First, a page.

This is where asynchronous work comes into play. Rather than executing Lucy’s tasks in order, she can hunt for a little bit, nap for 30 minutes, eat dinner, hunt some more, then take a bath. Rather than focusing on one task at a time, Lucy is focusing on ALL of her tasks, and making sure they are finished by the end of the day.

The JavaScript engine loves asynchronous work. JavaScript looks at multiple lines of code, and asks the question, “How can I do ALL of this work in the most efficient, least-time-consuming, way possible?” By working asynchronously, JavaScript can fetch some data from an external device/API, and continue executing other functions while the JavaScript engine waits on that data.

So, while Lucy’s bath water is filling up, she can happily enjoy her dinner!


JavaScript functions are executed in the sequence they are called. Not in the sequence they are defined. A callback is a function passed as an argument to another function. — w3schools

To explain callbacks, we’re going to reference Lucy’s ability to destroy all kinds of toys, and count the number of toys she’s destroyed this past week. To set up this example, we have an array that contains the number of toys Lucy destroyed last week:

let lucysDestruction = [1, 2, 4, 7, 3, 5, 6];

Now, our goal is to reduce this array into one number, which is the total number of toys Lucy has destroyed. So, our function should look something like:

lucysDestruction = [1 + 2, 4, 7, 3, 5, 6];
lucysDestruction = [3 + 4, 7, 3, 5, 6];
lucysDestruction = [7 + 7, 3, 5, 6];
lucysDestruction = [14 + 3, 5, 6];
lucysDestruction = [17 + 5, 6];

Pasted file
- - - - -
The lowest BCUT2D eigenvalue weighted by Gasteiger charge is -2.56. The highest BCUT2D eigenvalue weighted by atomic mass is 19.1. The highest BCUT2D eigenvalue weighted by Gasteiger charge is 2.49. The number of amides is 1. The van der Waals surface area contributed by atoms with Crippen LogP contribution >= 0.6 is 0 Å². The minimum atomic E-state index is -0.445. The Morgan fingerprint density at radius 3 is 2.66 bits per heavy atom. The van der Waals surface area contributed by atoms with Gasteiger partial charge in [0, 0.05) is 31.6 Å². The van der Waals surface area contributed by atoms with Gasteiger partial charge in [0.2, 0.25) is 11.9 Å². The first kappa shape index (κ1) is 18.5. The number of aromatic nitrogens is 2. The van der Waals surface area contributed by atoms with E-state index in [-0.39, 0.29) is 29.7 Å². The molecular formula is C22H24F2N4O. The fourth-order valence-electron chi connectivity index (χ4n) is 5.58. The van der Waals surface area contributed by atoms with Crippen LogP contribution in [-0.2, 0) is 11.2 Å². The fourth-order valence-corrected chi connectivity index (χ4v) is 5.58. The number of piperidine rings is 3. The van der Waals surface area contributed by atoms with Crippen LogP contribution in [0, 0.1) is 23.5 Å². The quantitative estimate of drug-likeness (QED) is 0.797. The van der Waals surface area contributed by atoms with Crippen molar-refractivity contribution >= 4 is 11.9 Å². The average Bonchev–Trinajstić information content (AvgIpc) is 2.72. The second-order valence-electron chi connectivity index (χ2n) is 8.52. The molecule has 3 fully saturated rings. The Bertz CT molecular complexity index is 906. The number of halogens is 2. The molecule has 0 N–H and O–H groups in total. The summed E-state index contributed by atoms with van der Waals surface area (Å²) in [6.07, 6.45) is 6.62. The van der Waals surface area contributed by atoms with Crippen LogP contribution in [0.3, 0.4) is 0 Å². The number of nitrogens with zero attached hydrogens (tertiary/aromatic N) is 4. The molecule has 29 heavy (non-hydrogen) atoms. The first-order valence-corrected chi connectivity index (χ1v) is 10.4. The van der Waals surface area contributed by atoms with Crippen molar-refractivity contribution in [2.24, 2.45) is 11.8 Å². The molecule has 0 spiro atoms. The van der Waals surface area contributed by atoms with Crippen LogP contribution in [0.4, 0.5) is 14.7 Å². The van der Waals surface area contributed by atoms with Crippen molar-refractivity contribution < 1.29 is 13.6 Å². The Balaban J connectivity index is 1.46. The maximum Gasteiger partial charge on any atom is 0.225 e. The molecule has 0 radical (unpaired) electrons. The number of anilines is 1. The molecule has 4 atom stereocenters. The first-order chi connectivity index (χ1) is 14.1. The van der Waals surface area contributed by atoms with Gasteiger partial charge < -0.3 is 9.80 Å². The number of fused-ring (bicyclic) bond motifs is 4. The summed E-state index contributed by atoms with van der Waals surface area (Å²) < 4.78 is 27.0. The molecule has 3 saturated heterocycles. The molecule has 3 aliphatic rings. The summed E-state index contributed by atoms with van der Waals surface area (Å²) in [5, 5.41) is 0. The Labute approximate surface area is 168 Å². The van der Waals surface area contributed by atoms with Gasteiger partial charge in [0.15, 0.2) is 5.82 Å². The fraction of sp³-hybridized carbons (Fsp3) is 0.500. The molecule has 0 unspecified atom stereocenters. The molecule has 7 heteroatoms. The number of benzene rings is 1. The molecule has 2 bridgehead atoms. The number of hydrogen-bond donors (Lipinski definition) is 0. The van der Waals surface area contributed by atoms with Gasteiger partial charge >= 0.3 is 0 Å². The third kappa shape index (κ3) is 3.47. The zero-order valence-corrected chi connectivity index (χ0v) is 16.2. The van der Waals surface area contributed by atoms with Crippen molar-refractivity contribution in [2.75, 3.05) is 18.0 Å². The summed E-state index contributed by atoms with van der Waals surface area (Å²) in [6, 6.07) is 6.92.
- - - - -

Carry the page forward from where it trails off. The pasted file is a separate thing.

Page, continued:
lucysDestruction = [22 + 6];
lucysDestruction = 28;

So, we can utilize the reduce method, which requires a callback to reduce our array into a single value! First off, we create a callback method which reduce will call on:

function isOddNumber(lucysDestruction, currentNumberOfToys) {
return lucysDestruction + currentNumberOfToys;

Then, we pass this function as a callback to the reduce method:

const oddNumbers = lucysDestruction.reduce(isOddNumber);

If we console.log oddNumbers, our result will be…

// 28

All of this together looks like:

let lucysDestruction = [1, 2, 4, 7, 3, 5, 6];function isOddNumber(lucysDestruction, currentNumberOfToys) {
return lucysDestruction + currentNumberOfToys;
const oddNumbers = lucysDestruction.reduce(isOddNumber);console.log(oddNumbers);
// 28

Let’s break this down a little bit. In the first line, we declare the lucysDestruction variable, which points to an array with 7 elements, containing the number of toys she destroyed on each day. Then, we declare a function, isOddNumber, which returns lucysDestruction and an accumulator, which keeps an active tally of the currentNumberOfToys we’ve counted. Then, we declare an oddNumbers variable which declares lucysDestruction with a reducer, which utilizes the isOddNumber callback.

When we run console.log(oddNumbers), we’re asking the JavaScript to reduce lucysDestruction. In order to do this, the reduce method needs a callback (which we declared as isOddNumber). The reduce method is basically saying, “Hey, isOddNumber, can you do this for me and I’ll return the final value?” isOddNumber helps out and the reduce method works because of its callback.

Callbacks are everywhere in JavaScript. Some of the most popular methods that use callbacks are map, reduce, sort, and filter. Callbacks really shine in asynchronous functions, where one function has to wait for another function, like waiting for a file to load.


A JavaScript Promise object contains both the producing code and calls to the consuming code. It will produce a single value some time in the future: either a resolved value, or a reason that it’s not resolved. A JavaScript Promise support two properties: state and result. While a Promise object is “pending” (working), the result is undefined. When a Promise object is “fulfilled”, the result is a value. When a Promise object is “rejected”, the result is an error object.